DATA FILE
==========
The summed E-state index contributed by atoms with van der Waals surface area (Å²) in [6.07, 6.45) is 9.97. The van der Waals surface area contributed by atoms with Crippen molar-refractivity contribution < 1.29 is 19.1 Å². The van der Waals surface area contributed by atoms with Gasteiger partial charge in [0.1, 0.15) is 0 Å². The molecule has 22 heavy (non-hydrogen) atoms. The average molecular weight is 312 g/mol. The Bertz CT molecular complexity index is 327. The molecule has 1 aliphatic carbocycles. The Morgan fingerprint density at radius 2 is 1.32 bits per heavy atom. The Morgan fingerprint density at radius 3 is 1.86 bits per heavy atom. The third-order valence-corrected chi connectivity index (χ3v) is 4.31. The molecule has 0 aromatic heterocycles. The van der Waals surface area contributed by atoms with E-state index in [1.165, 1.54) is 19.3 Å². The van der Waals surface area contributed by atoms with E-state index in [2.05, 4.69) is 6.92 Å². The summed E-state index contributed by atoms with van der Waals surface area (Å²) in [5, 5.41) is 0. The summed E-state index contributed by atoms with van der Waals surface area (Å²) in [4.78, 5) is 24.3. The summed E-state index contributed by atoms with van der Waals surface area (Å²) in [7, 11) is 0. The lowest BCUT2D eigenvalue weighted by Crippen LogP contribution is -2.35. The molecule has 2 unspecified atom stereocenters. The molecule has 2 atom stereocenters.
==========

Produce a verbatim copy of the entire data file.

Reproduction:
The summed E-state index contributed by atoms with van der Waals surface area (Å²) in [6.07, 6.45) is 9.97. The van der Waals surface area contributed by atoms with Crippen molar-refractivity contribution < 1.29 is 19.1 Å². The van der Waals surface area contributed by atoms with Gasteiger partial charge in [0.1, 0.15) is 0 Å². The molecule has 22 heavy (non-hydrogen) atoms. The average molecular weight is 312 g/mol. The Bertz CT molecular complexity index is 327. The molecule has 1 aliphatic carbocycles. The Morgan fingerprint density at radius 2 is 1.32 bits per heavy atom. The Morgan fingerprint density at radius 3 is 1.86 bits per heavy atom. The third-order valence-corrected chi connectivity index (χ3v) is 4.31. The molecule has 0 aromatic heterocycles. The van der Waals surface area contributed by atoms with E-state index in [1.165, 1.54) is 19.3 Å². The van der Waals surface area contributed by atoms with E-state index in [2.05, 4.69) is 6.92 Å². The summed E-state index contributed by atoms with van der Waals surface area (Å²) in [5, 5.41) is 0. The summed E-state index contributed by atoms with van der Waals surface area (Å²) in [4.78, 5) is 24.3. The summed E-state index contributed by atoms with van der Waals surface area (Å²) in [7, 11) is 0. The lowest BCUT2D eigenvalue weighted by Crippen LogP contribution is -2.35. The molecule has 2 unspecified atom stereocenters. The molecule has 2 atom stereocenters.